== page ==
This cheeseweed plant was discovered in a small ditch next to the Bell-Young pathway on the Occidental College campus. There were other small specimen of this species close by, but all looked to be on the verge of desiccation.
This cheeseweed plant was discovered in the small dirt section next to the parking lot on Range View Avenue on the Occidental College campus. There were other samples of this species scattered around the area.
This fountain grass was found (along with a few other small bunches) along Coons Road at Occidental College by the Hillside Theater.
This is picture of two Fountain Grass plants side by side seen growing also near a concrete structure. In the immediate area, this is the only flourishing plant.
This is an example of flourishing Fountain Grass found growing even near a concrete pillar.
This is a specimen of Malva Parviflora that is seen along the hillside of Mt. Fiji. It is drying due to the more-than -normal intense sun exposure.
A little baby bird out of its nest.
Found this frog while hiking up the Griffith Park Mountains during the night.
Found this bug while hiking up the Griffit Park Mountains.
This was a drying specimen of Malva Parviflora, most likely in the condition it is because of the intense Southern Californian heat waves.
This was a healthy specimen of Fountain Grass found among other shrubs on a mountain hillside.
Found in the side of an un-landscaped hill in eagle rock Los Angeles. (The red one)
Found on a side of a hill with indigenous plants at occidental college. Was about 7inches tall.
Found on the side of a hill, completely golden and large
Found on occidental college campus by baseball field
This tree is also found along the edges in the softball field from my school. It was artificially planted.
This fly was resting on a wall and it looked different from the usual house flies with metalic colors.
habitat: survive in harsh climates. many types of cacti can grow in many climates throughout the world.
Physical description: green, hard outer membrane with thorns
weather: dry, hot, sandy
HABITAT: Today, koala populations are confined to a handful of the remaining eucalyptus forests of eastern Australia, from northern Queensland to southern Australia. Don’t let the koala’s cuddly looks fool you; they have powerful legs and forefeet that help them scale the eucalyptus trees in which they live.
DIET: Koalas may be small in size, but they eat approximately two and a half to three lbs. of foliage daily! They mainly munch on the young leaves, shoots, bark, and seedpods of the eucalyptus species that are specific to their habitat
.PHYSICAL CHARACTERISTICS: The koala’s body is adapted for a tree-dwelling lifestyle. Their extremely sharp claws, vice-like grip, and ridged foot pads allow them to scale 100 ft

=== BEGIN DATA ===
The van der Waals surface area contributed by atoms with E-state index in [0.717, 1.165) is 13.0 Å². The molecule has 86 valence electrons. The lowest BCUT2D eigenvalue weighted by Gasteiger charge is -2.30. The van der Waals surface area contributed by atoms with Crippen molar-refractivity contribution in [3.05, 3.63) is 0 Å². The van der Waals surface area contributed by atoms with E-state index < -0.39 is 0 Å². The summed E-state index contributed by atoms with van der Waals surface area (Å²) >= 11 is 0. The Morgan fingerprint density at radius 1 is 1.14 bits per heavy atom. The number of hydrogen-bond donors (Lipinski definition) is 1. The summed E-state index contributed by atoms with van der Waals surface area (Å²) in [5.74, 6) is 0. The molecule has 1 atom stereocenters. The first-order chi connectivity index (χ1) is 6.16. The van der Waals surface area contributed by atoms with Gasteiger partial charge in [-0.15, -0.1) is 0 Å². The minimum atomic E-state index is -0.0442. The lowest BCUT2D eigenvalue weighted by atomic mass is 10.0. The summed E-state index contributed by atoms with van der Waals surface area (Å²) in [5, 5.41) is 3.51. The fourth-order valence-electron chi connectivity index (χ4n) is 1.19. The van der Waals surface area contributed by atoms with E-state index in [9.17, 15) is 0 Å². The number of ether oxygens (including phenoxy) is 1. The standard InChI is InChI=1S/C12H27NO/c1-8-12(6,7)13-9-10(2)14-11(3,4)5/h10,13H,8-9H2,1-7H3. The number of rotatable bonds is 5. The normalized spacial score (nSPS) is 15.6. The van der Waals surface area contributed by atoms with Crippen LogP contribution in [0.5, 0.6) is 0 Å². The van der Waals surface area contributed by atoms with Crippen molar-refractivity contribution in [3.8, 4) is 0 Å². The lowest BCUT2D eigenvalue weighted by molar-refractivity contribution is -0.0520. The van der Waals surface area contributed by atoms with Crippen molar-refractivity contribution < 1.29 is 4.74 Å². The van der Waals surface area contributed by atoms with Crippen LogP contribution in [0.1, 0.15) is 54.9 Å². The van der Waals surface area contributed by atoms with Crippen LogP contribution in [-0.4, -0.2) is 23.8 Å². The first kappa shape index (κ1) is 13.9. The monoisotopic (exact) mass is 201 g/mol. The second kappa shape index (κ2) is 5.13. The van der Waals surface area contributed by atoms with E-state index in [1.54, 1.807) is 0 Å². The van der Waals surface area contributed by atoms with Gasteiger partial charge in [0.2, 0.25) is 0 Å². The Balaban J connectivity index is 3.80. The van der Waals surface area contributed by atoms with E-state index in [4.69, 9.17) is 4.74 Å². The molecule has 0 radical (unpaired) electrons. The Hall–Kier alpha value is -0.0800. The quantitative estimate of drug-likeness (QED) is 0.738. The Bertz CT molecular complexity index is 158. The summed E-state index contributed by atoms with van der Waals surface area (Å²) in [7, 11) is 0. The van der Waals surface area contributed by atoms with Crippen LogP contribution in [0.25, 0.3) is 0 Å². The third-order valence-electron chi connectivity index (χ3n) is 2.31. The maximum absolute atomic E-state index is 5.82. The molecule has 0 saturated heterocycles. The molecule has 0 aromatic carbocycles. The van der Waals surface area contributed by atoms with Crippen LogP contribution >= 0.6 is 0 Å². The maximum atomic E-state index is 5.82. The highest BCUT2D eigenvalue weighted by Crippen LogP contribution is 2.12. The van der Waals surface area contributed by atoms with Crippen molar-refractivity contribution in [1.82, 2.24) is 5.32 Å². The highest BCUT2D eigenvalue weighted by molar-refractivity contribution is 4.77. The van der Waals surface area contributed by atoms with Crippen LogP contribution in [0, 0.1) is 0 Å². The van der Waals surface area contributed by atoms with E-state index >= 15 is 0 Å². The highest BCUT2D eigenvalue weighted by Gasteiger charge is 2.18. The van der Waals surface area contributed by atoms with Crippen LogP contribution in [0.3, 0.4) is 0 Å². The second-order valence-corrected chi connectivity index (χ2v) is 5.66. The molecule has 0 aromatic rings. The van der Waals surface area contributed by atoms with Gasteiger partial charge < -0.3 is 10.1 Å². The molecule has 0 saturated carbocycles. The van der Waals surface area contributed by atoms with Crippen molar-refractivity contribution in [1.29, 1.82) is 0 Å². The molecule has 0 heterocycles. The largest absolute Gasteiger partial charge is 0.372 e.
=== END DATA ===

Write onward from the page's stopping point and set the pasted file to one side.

ABITAT: Speke’s gazelle are found in open, semi-desert plateaus of Somalia and parts of Ethiopia.
DIET: These browsers feed in the early morning. In their very arid habitat, dew rarely accumulates, and predawn feeding gives these animals the highest moisture content from the foliage they consume.
PHYSICAL CHARACTERISTICS: Small and fragile looking, Speke’s gazelle are fawn-colored with a distinct black flank, and a paler band above it
HABITAT: Peninsular pronghorn live in deserts and semi-deserts of Baja California.
DIET: They eat shrubs, forbs, broad-leaf weeds, cacti, sagebrush, other leaves, and herbs. They drink when water is available, but can go for weeks without drinking, obtaining moisture from their food.
PHYSICAL CHARACTERISTICS: These speedy animals stand up to 35 inches at the shoulder and weigh up to 125 pounds. They are golden-brown or tan, with white on the lower neck, jaws, stomach, and rump.
HABITAT: The double-wattled cassowary lives in Papua, New Guinea, and northern Australia. Most often found in rainforests, this species occasionally frequents swampy forested areas. They are excellent swimmers and can often be located near riverbanks.
DIET: The cassowary’s diet consists primarily of fruits and berries; it obtains most of its food from the rainforest floor and from low-hanging tree branches. Cassowaries will also eat fungi, insects, small mammals, reptiles, and amphibians. The cassowary is an important disperser of the seeds of more than a hundred species of rainforest plants.
PHYSICAL CHARACTERISTICS: The cassowary’s body is covered with coarse, black, hair-like feathers, which help the bird to shed water in its rainy habitat. Its head lacks feathers and the skin is bright blue and red.
habitat: live in a wide variety of habitats including forest, meadows, and deserts in Australia, Tasmania, and New Guinea.
Behavior: eat mainly ants and termites.
Physical description: with hard needle-like shelter for protection and soft body. Long mouth.
behavior: spend most of the time searching for food and water. needs to drink water as least once a day. Can never be far from food or supplies.
physical characteristics: strong muscular legs help them run fast. Sharpe hooves, large ears, and erect.
weather: raining, humid, cold
Habitat: Formerly all of Africa into the near and middle east as far as India.
Behavior: Meat eaters. They hunt and scavenge large hoofed animals such as zebra and wildebeest.
Physical characteristics: male lions often are more furry than the female.
weather: cloudy, humid, raining
weather: humid, cloudy, and windy
habitat: lives in open woodlands and grasslands of Africa, mainly in Kenya and Tanzania
behavior: eat leaves, twigs, bark, flowers, and fruits from many different plants.Their diet changes seasonally, they can survive without water for months.
Physical characteristics: around 8-16 feet tall, spot skin, long legs, wide ears
This Malva parviflora was found on Mt. Fiji at Occidental College by the solar panels. It had some purple flowers scattered throughout the plant and buds that appeared to be getting ready to bloom.